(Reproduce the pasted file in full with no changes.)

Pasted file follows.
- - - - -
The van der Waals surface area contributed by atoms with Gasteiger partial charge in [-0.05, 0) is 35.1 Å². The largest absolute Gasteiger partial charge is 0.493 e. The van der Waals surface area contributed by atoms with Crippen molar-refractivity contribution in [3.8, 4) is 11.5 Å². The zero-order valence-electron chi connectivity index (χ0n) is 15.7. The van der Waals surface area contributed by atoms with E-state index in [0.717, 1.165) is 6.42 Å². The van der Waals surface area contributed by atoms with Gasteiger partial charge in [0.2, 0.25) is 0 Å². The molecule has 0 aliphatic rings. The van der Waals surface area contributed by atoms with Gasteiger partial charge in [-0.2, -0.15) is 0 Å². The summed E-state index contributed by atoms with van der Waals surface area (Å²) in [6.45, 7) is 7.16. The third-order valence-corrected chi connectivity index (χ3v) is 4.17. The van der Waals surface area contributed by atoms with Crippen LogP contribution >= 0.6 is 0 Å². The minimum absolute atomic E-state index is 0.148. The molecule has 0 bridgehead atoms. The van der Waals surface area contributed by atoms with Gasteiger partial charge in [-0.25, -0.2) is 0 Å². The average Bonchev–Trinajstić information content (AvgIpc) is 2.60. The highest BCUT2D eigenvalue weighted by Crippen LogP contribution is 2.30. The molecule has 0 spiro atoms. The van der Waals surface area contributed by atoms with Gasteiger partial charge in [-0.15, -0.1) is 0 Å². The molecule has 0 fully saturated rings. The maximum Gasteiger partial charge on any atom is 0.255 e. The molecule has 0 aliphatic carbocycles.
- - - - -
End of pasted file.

The van der Waals surface area contributed by atoms with Gasteiger partial charge in [-0.05, 0) is 35.1 Å². The largest absolute Gasteiger partial charge is 0.493 e. The van der Waals surface area contributed by atoms with Crippen molar-refractivity contribution in [3.8, 4) is 11.5 Å². The zero-order valence-electron chi connectivity index (χ0n) is 15.7. The van der Waals surface area contributed by atoms with E-state index in [0.717, 1.165) is 6.42 Å². The van der Waals surface area contributed by atoms with Gasteiger partial charge in [0.2, 0.25) is 0 Å². The molecule has 0 aliphatic rings. The van der Waals surface area contributed by atoms with Gasteiger partial charge in [-0.2, -0.15) is 0 Å². The summed E-state index contributed by atoms with van der Waals surface area (Å²) in [6.45, 7) is 7.16. The third-order valence-corrected chi connectivity index (χ3v) is 4.17. The van der Waals surface area contributed by atoms with Crippen LogP contribution >= 0.6 is 0 Å². The minimum absolute atomic E-state index is 0.148. The molecule has 0 bridgehead atoms. The van der Waals surface area contributed by atoms with Gasteiger partial charge in [-0.25, -0.2) is 0 Å². The average Bonchev–Trinajstić information content (AvgIpc) is 2.60. The highest BCUT2D eigenvalue weighted by Crippen LogP contribution is 2.30. The molecule has 0 spiro atoms. The van der Waals surface area contributed by atoms with Gasteiger partial charge in [-0.15, -0.1) is 0 Å². The molecule has 0 fully saturated rings. The maximum Gasteiger partial charge on any atom is 0.255 e. The molecule has 0 aliphatic carbocycles.